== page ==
My Big Bird (i.e., the oldest of my three kids, a seven year old) recently had a first grade animal project. He selected a rhinoceros. He had to make a poster with a series of facts and pictures from research he did from books and the internet. Though I find most homework unnecessary, I don’t mind projects like this one. It had some parameters, but lots of room for creativity. We helped a bit (can’t let a kid browse the internet alone or load paper in the printer), but for the most part we just asked him what he learned and reminded him to check his spelling and capitalization.
He chose rhinos because this is the animal he uses to describe himself when he is angry. He always says he wants to “charge like a rhino” when he is angry, and he often does. As long as he isn’t charging one of us, it is fine. He generally charges at a couch, chair or bed, making for a soft landing for a frustrated little boy.
On a recent trip to the Central Florida Zoo, we went to the rhino show. They brought the rhinos out into an open area and fed them while a zoologist gave us information about the life cycle, habitat, diet and other such details of the rhino as well as taking questions from the audience. She mentioned how rhinos like to charge. Mine and Big Bird’s eyes made immediate contact and lit up. The zoologist said that rhino’s have excellent hearing, but their eyesight is terrible; they can’t see more than five feet in front of them. They charge because their size is intimidating to would-be predators, but they are basically terrified of everything. They are “big fraidy cats,” to quote her.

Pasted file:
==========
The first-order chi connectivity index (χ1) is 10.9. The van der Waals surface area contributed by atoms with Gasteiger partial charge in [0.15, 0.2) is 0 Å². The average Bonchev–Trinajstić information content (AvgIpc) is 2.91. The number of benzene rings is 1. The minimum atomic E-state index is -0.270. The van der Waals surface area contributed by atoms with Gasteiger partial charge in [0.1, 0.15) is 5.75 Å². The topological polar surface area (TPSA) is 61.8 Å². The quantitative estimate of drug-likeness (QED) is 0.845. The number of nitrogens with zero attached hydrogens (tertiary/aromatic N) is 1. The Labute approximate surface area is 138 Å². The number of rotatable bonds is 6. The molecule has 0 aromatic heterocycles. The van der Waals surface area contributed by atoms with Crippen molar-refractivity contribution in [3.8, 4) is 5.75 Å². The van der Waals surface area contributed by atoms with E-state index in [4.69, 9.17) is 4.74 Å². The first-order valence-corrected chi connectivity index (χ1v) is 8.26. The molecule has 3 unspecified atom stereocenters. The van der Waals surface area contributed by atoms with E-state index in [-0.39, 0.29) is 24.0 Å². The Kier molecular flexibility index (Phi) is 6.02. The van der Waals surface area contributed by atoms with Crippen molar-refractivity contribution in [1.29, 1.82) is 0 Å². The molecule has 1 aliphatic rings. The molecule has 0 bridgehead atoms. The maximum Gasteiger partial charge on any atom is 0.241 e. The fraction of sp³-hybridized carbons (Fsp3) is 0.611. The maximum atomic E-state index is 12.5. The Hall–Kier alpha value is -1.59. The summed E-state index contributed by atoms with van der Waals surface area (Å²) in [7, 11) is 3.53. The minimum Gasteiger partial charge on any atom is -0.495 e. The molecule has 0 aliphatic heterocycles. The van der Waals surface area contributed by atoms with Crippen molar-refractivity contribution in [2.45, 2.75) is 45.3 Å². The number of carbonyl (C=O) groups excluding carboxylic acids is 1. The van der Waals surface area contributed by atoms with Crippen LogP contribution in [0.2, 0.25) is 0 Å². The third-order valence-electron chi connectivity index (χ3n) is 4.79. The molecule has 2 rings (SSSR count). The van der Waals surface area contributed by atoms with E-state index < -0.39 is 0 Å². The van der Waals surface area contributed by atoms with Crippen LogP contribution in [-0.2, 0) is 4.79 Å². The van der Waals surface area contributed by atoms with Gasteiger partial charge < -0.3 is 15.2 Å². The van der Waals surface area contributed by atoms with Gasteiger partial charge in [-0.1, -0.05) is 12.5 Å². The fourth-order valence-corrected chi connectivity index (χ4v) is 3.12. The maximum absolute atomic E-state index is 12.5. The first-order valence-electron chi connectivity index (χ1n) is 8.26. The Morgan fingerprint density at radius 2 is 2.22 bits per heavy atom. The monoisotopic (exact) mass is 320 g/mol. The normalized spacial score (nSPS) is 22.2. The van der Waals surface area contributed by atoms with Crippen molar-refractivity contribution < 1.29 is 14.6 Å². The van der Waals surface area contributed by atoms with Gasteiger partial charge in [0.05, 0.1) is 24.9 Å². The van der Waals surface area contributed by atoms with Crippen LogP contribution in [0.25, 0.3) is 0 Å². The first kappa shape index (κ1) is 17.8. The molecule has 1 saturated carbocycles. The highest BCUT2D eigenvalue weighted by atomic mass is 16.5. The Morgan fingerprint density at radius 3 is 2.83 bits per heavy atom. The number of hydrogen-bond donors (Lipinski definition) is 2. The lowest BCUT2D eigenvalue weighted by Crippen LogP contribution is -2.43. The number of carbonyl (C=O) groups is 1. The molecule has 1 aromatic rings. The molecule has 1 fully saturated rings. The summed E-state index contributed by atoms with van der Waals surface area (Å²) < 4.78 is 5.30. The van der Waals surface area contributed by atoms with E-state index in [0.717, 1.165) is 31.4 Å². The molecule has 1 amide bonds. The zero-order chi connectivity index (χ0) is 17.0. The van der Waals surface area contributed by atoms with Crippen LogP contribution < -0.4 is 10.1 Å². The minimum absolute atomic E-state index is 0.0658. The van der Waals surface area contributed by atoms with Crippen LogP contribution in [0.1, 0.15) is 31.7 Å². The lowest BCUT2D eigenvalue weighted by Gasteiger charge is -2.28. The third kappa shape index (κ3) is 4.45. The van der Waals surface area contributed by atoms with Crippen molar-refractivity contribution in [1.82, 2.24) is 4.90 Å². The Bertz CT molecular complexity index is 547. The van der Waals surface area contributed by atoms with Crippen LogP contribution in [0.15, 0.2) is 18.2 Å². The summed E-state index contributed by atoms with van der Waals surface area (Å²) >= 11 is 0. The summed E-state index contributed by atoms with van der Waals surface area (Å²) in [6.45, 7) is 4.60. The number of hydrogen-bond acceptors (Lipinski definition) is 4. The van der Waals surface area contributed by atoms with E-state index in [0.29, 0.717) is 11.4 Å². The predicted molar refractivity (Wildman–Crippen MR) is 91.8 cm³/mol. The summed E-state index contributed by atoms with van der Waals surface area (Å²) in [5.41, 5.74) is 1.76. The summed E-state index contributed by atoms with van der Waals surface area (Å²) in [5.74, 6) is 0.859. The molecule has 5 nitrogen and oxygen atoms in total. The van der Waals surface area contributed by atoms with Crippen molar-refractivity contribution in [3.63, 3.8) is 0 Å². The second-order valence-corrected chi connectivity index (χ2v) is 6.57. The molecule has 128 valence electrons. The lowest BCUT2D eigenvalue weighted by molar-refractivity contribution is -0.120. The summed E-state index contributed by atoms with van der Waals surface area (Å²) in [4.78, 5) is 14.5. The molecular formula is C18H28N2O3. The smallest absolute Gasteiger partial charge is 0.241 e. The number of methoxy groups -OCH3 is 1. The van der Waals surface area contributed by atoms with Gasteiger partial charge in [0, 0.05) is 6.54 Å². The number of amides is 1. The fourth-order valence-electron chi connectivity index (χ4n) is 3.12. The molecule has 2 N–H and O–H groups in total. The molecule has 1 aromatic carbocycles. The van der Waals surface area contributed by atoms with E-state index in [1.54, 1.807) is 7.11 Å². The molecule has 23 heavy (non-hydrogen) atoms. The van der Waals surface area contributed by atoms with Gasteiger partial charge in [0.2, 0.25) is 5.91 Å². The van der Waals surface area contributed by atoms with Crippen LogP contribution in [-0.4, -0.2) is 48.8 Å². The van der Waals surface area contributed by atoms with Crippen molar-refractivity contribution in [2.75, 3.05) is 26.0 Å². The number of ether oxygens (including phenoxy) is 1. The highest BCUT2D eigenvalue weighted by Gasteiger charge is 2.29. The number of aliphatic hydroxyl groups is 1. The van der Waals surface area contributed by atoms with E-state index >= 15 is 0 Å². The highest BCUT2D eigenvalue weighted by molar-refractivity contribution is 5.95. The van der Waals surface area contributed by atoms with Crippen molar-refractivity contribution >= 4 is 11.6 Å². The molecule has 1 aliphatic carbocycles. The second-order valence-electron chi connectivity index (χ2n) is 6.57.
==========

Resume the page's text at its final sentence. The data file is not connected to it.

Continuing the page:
I looked at my son and gave him a soft, knowing smile. He smiled back sheepishly. There has been so much talk about tiger moms and elephant moms, French moms and American moms, mommy wars, and endless other mom identifications. At any given time I could fit into one or more of these mom identities, but it is now much more clear to me that regardless of my parenting style, I have a Rhino kid. His personality and presence are big, bold and even intimidating at times. (And it seems like he eats 100 pounds of food a day, as we learned the rhino does.) But the most important resemblance is that when he is frustrated, angry or overwhelmed and decides he wants to charge, inside he is scared. A scared little boy who can’t see what is happening up ahead of him and feels if he just pushes through it with all of his emotional power and might, then maybe he will scare off a seeming predator. Rhinos are not mean or vicious or manipulative, nor are small children. They are simply powerful beings in our lives who, when scared (anxious, stressed, angry, etc), use their loud but limited power to try and change the course of things. My job is to teach him how to change from a rhino into a big boy. I’m still working on that one.